• Structure 17, Glassblowing and Island Drive

    Historic Jamestowne

    Part of Colonial National Historical Park Virginia

Ellen Matthews Bagby

Miss Bagby in 1935 in front of the Jamestown Memorial Church
Miss Bagby (in light-colored hat) celebrates Jamestown Landing Day in 1935 with other notables.
APVA Preservation Virginia
 
Miss Bagby and Grecian royalty at Jamestown

Miss Ellen escorts their Grecian royalties about the grounds in 1956.

APVA Preservation Virginia

In 1896, the teenaged Miss Bagby performed as a “May Pole Dancer” at a fund-raising activity for the Association for the Preservation of Virginia Antiquities (APVA). In 1930, this lifelong Richmond resident became the chairman of the Jamestown Committee of the APVA, a position she held until her death in 1960. Whether supervising the day-to-day operation of the site, fundraising, publicizing Jamestown or hobnobbing with royalty, Miss Bagby stepped up to the challenge.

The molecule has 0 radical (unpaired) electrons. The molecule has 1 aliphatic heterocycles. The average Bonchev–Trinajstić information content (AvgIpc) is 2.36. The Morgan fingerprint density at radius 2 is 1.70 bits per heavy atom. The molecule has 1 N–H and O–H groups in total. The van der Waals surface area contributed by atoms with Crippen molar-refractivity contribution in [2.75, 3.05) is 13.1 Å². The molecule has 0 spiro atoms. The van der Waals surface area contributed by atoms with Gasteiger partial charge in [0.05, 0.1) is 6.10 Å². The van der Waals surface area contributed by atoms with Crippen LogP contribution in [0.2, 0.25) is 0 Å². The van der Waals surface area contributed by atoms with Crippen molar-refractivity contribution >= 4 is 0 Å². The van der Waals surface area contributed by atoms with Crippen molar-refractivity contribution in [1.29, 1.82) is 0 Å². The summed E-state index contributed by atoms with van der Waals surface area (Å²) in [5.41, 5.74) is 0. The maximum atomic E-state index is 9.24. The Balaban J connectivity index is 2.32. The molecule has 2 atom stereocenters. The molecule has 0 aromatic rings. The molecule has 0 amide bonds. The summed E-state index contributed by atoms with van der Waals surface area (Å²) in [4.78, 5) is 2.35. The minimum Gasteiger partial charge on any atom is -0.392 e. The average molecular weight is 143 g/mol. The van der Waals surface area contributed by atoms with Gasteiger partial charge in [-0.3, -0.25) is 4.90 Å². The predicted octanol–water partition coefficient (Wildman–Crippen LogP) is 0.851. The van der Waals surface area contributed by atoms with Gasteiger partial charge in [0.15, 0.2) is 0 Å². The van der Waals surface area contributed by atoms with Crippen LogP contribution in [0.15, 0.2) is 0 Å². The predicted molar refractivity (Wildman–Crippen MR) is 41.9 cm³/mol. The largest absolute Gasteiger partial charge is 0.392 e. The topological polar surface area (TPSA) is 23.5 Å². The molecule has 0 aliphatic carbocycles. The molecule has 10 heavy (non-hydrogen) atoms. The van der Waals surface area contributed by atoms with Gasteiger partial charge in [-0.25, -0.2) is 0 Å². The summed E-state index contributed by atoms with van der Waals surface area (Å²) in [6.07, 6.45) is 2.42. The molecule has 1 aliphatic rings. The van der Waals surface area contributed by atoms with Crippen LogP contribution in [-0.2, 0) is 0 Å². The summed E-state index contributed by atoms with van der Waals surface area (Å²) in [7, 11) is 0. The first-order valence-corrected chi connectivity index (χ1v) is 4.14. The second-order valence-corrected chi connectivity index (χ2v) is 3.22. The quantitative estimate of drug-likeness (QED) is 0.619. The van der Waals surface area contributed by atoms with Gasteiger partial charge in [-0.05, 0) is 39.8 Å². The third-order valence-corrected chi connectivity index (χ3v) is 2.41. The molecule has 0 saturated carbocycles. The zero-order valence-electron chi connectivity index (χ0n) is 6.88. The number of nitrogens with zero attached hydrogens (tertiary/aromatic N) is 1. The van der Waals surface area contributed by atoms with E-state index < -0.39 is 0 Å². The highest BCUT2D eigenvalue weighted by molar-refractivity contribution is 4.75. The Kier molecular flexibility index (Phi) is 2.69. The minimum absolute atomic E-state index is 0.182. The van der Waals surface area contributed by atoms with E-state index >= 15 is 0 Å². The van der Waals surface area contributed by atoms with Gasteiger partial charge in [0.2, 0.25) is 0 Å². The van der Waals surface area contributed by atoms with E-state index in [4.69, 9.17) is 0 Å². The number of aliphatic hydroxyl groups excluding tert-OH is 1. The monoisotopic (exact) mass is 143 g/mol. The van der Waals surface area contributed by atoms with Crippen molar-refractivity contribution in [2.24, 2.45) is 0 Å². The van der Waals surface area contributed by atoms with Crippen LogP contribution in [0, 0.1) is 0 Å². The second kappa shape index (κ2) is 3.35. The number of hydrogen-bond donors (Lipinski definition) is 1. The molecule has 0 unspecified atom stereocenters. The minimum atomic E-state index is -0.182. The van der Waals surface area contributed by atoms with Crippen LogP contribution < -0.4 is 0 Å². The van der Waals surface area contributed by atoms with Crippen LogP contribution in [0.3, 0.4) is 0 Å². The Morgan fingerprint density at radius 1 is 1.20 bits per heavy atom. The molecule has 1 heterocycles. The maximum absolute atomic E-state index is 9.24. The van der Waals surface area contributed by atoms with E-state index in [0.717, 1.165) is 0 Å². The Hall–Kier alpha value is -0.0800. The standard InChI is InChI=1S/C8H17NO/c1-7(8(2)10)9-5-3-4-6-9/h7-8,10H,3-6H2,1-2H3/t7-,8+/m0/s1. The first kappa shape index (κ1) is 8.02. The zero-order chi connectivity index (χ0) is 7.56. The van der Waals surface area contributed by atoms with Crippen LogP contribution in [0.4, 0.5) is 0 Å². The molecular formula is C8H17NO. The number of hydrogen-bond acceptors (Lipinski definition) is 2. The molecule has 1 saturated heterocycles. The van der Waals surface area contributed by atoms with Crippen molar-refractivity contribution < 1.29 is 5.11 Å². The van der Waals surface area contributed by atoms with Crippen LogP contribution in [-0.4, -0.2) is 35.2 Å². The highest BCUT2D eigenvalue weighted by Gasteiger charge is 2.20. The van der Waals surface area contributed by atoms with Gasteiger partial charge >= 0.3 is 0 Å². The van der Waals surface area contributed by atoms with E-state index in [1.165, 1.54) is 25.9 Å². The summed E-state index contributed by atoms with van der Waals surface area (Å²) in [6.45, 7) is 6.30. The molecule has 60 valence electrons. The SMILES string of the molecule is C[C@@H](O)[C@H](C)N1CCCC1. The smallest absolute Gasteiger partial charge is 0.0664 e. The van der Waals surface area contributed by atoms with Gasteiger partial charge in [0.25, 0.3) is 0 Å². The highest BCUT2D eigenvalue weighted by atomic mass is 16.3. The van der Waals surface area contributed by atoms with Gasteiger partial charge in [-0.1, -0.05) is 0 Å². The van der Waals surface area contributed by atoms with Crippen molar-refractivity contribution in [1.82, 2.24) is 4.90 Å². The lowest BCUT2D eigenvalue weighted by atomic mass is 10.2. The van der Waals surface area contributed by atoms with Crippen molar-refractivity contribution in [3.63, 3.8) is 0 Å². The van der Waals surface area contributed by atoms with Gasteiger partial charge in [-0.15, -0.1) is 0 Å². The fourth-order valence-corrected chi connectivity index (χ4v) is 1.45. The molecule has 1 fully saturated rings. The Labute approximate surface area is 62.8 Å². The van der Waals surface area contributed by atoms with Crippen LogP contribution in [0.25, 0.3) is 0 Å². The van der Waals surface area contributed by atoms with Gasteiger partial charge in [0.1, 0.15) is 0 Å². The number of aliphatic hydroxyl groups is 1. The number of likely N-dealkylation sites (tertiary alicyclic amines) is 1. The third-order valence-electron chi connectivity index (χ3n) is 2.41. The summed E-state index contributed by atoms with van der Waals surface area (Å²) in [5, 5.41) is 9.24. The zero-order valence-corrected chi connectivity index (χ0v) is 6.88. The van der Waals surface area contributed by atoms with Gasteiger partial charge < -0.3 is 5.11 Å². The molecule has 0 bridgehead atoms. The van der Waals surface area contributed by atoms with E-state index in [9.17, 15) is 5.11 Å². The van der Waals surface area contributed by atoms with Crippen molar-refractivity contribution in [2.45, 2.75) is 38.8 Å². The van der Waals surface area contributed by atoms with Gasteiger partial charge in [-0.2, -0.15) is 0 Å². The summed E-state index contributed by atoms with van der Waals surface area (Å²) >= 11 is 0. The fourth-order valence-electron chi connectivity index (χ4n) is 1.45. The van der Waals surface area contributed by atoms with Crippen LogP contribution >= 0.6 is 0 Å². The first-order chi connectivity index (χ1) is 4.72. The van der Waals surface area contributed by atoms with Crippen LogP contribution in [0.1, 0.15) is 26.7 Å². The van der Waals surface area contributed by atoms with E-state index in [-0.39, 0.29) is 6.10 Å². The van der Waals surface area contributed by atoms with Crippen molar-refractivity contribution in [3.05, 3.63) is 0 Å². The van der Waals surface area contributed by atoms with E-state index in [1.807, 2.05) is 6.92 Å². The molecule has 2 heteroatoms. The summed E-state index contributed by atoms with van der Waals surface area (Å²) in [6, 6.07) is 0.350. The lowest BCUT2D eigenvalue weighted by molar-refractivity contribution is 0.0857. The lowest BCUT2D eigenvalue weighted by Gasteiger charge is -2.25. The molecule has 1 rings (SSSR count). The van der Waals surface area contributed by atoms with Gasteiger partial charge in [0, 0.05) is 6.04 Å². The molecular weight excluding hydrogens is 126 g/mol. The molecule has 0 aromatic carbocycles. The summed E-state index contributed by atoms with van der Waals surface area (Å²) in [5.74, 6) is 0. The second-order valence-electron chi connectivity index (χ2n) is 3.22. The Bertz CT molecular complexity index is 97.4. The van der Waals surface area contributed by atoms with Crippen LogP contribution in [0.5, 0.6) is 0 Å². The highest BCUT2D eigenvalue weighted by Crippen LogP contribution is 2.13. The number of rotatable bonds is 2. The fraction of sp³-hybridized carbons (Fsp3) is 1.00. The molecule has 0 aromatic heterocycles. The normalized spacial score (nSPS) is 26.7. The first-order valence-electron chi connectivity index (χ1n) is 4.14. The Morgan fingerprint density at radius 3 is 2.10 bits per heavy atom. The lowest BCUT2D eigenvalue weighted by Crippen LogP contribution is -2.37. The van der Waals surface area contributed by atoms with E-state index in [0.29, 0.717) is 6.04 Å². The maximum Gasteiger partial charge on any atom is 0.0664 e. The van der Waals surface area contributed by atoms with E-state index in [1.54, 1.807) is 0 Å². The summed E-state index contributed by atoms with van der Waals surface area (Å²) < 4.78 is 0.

Miss Ellen and Elizabeth, the Queen Mother

In 1954, Elizabeth, the Queen Mother, graciously receives gifts for her grandchildren Prince Charles and Princess Anne from Miss Ellen.

APVA Preservation Virginia

A resolution passed by the APVA shortly after her death stated, “The maintenance of the dignity and serenity of the Association’s premiere charge [i.e. Jamestown] was Miss Ellen’s mission in life. She was eminently successful in her aim and … lived to see her achievements widely acclaimed by other organizations interested in the site of the first permanent English settlement in America.”

Did You Know?

Young boy dressing up as Samuel Collier, one of the four boys brought to Jamestown

Of the first 104 English settlers at Jamestown in 1607, four were boys. Several boys were sent to live with the Powhatans so they could learn the language and customs and then return to the English to become interpreters.